The Solicitor General has urged the U.S. Supreme Court to deny GlaxoSmithKline's ("GSK's") pending certiorari petition in GlaxoSmithKline v. Classen Immunotherapies, Inc., case number 11-1078 The issue facing the Supreme Court should it grant GSK's petition is whether the Federal Circuit correctly interpreted 35 U.S.C. § 271(e)(1)'s safe harbor as applying to only pre-market approval of generic counterparts. In its amicus brief submitted late last week, the Solicitor General explained that there is no need to clarify the safe harbor provision and voiced concerns that the Classen case would not be the proper vehicle to do so should the Supreme Court feel the need.
The dispute between GSK and Classen involves three patents, U.S. Patent Nos. 6,638,739, 6,420,139, and 5,723,283, which relate to methods of optimizing vaccine immunization schedules to decrease the risk of developing chronic immune-mediated disorders. Classen sued a number of defendants, including GSK, alleging infringement of its patents through various vaccination research projects. GSK's allegedly infringing activities related to its participation in a government study that evaluated a suggested association between the timing of childhood vaccinations and the risk of developing type 1 diabetes. GSK argued, and the district court agreed, that such activity was within section 271(e)(1)'s safe harbor because the information was ultimately submitted to FDA. On appeal, the Federal Circuit reversed, holding that section 271(e)(1) "does not apply to information that may be routinely reported to the FDA, long after marketing approval has been obtained." Classen Immunotherapies, Inc. v. Biogen Idec at 1070. The Federal Circuit further explained, "§ 271(e)(1) is directed to premarketing approval of generic counterparts before patent expiration." Id. at 1071.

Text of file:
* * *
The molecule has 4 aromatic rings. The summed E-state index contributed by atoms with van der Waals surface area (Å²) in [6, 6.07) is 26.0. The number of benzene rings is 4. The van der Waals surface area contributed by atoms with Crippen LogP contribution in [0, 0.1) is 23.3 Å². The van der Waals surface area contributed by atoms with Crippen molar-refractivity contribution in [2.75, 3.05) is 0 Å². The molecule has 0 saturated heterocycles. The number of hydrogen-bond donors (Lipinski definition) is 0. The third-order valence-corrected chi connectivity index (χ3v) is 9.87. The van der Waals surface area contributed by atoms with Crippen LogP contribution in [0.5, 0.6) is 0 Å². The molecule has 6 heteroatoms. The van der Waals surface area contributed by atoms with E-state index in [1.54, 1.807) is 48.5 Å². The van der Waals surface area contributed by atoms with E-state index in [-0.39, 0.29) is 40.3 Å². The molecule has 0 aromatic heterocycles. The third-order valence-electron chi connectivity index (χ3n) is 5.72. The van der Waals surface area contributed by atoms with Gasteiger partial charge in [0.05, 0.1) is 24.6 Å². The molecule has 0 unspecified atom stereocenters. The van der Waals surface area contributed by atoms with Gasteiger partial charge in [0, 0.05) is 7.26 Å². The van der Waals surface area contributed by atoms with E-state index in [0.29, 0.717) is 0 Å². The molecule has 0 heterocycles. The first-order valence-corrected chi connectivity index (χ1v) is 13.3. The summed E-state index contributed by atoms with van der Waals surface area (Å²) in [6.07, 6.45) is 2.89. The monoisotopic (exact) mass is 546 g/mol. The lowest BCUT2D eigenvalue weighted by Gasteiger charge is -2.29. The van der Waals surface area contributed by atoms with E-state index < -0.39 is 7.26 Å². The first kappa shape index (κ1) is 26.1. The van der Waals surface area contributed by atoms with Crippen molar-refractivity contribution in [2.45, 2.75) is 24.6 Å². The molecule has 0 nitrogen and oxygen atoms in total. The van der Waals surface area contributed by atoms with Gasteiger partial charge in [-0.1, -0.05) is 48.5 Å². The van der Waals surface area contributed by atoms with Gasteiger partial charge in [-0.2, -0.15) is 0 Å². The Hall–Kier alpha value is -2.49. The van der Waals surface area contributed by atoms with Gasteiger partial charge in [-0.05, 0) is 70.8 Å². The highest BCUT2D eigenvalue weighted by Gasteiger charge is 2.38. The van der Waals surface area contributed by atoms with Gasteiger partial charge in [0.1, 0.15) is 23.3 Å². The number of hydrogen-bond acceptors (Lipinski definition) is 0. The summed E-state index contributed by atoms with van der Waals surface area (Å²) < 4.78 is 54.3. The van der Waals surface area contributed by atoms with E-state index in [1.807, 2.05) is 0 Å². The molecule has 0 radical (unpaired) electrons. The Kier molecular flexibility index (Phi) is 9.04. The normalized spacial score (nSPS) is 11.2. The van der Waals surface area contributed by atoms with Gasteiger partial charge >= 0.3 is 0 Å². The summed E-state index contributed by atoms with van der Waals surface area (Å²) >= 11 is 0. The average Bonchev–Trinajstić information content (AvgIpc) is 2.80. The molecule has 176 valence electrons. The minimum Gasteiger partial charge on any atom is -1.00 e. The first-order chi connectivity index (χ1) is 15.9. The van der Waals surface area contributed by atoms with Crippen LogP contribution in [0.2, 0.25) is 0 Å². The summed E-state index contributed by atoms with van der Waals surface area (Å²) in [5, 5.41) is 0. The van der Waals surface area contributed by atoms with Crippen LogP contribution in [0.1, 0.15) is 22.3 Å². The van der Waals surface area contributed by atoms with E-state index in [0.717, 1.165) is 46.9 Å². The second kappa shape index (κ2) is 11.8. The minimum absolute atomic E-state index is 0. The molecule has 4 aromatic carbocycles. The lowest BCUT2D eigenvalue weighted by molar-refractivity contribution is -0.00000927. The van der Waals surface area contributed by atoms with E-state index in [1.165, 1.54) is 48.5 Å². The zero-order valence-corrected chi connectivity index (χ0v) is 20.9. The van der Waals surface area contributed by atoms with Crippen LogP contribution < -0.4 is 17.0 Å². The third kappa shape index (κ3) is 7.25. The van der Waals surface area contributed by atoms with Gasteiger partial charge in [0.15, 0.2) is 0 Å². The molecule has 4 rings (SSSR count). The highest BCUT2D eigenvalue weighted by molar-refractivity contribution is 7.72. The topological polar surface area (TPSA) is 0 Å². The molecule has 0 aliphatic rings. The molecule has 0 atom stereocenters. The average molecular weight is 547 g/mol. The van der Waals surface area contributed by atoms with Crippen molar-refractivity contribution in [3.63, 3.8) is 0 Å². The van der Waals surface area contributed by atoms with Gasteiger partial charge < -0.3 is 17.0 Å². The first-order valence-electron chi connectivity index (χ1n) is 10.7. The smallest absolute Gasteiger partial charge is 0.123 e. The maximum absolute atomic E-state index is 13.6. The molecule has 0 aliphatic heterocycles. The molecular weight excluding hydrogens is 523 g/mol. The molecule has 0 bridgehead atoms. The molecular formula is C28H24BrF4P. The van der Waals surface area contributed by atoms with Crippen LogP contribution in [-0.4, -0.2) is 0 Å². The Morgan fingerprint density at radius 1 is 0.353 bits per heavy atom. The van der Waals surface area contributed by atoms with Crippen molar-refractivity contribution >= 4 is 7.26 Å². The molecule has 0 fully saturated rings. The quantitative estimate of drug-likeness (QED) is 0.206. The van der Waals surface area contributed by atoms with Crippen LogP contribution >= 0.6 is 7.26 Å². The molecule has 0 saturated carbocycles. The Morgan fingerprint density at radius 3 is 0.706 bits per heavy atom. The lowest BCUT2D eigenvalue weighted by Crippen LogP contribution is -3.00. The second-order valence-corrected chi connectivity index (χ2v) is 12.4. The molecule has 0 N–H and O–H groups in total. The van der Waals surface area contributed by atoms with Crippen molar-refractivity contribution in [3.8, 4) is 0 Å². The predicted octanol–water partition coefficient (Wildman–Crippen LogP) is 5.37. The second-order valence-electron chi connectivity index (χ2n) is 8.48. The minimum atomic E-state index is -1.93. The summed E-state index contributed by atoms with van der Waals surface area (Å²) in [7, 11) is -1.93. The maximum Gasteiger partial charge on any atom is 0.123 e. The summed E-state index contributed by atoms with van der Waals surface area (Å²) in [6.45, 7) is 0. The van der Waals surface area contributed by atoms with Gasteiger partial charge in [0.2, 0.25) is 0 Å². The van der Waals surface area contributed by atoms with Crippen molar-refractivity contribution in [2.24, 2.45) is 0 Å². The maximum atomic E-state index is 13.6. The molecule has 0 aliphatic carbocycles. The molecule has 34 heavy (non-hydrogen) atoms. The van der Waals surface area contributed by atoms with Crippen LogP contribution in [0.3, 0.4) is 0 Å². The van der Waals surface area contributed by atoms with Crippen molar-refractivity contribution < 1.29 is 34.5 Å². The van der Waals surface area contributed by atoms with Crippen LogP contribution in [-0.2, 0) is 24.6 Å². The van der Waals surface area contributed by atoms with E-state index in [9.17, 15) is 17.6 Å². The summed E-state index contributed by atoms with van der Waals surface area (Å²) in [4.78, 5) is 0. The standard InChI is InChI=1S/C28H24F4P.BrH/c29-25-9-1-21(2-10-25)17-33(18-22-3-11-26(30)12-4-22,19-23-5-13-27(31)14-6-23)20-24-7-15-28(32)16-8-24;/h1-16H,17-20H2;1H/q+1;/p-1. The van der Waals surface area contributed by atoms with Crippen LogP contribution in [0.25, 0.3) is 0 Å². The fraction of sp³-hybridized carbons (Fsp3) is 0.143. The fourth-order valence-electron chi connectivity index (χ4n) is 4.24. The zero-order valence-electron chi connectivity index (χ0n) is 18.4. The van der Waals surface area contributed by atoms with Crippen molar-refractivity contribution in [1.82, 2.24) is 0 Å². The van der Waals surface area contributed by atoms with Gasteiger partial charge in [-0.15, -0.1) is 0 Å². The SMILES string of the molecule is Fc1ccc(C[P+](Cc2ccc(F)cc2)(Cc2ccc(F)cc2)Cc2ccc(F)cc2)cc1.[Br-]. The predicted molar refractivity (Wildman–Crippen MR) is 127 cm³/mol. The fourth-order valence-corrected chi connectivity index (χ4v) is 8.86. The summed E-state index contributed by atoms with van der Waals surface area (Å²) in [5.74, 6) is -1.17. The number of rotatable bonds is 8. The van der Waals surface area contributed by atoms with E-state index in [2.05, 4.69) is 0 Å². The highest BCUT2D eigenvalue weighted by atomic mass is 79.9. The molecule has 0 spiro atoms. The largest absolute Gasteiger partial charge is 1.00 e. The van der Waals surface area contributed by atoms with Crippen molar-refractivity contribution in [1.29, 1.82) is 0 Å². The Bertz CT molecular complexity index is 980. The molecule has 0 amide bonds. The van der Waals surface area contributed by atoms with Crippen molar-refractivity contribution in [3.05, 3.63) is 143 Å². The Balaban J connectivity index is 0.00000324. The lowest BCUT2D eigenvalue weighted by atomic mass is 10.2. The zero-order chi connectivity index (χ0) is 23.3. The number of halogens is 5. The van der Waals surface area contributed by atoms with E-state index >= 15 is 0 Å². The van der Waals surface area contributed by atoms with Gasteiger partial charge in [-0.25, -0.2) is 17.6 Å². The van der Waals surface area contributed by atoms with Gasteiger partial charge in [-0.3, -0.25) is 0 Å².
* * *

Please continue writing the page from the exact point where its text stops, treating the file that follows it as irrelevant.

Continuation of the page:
In the amicus brief, United States Solicitor General Donald Verrilli expressed his belief that the Federal Circuit's interpretation of § 271(e)(1) in Classen was incorrect. 35 U.S.C. 271(e)(1) reads:
It shall not be an act of infringement to make, use, offer to sell, or sell within the United States or import into the United States a patented invention . . . solely for uses reasonably related to the development and submission of information under a Federal law which regulates the manufacture, use, or sale of drugs or veterinary biological products.